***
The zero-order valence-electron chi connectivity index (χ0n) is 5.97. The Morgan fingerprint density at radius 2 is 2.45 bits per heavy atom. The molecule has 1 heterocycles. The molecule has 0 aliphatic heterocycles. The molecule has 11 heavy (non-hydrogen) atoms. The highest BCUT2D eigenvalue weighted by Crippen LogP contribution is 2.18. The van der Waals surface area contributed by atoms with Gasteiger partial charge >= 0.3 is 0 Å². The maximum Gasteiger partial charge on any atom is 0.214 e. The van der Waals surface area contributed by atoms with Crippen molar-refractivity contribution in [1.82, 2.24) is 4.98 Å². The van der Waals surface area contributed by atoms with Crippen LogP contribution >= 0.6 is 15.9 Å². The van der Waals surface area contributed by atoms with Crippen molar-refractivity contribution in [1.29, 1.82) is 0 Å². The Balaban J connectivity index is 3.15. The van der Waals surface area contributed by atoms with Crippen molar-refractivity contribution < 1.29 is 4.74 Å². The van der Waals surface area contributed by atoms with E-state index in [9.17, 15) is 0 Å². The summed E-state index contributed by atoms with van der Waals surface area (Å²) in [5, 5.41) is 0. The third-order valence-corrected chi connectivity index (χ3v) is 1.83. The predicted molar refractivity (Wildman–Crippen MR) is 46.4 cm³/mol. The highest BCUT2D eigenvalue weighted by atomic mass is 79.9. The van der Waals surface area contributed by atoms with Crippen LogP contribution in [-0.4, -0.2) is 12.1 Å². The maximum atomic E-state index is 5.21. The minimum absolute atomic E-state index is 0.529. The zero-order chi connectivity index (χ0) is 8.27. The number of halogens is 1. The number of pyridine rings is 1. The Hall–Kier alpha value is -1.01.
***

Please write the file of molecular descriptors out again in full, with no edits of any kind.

The zero-order valence-electron chi connectivity index (χ0n) is 5.97. The Morgan fingerprint density at radius 2 is 2.45 bits per heavy atom. The molecule has 1 heterocycles. The molecule has 0 aliphatic heterocycles. The molecule has 11 heavy (non-hydrogen) atoms. The highest BCUT2D eigenvalue weighted by Crippen LogP contribution is 2.18. The van der Waals surface area contributed by atoms with Gasteiger partial charge >= 0.3 is 0 Å². The maximum Gasteiger partial charge on any atom is 0.214 e. The van der Waals surface area contributed by atoms with Crippen molar-refractivity contribution in [1.82, 2.24) is 4.98 Å². The van der Waals surface area contributed by atoms with Crippen LogP contribution >= 0.6 is 15.9 Å². The van der Waals surface area contributed by atoms with Crippen molar-refractivity contribution in [1.29, 1.82) is 0 Å². The Balaban J connectivity index is 3.15. The van der Waals surface area contributed by atoms with Crippen molar-refractivity contribution < 1.29 is 4.74 Å². The van der Waals surface area contributed by atoms with E-state index in [9.17, 15) is 0 Å². The summed E-state index contributed by atoms with van der Waals surface area (Å²) in [5, 5.41) is 0. The third-order valence-corrected chi connectivity index (χ3v) is 1.83. The predicted molar refractivity (Wildman–Crippen MR) is 46.4 cm³/mol. The highest BCUT2D eigenvalue weighted by atomic mass is 79.9. The van der Waals surface area contributed by atoms with Crippen LogP contribution in [-0.4, -0.2) is 12.1 Å². The maximum atomic E-state index is 5.21. The minimum absolute atomic E-state index is 0.529. The zero-order chi connectivity index (χ0) is 8.27. The number of halogens is 1. The number of pyridine rings is 1. The Hall–Kier alpha value is -1.01.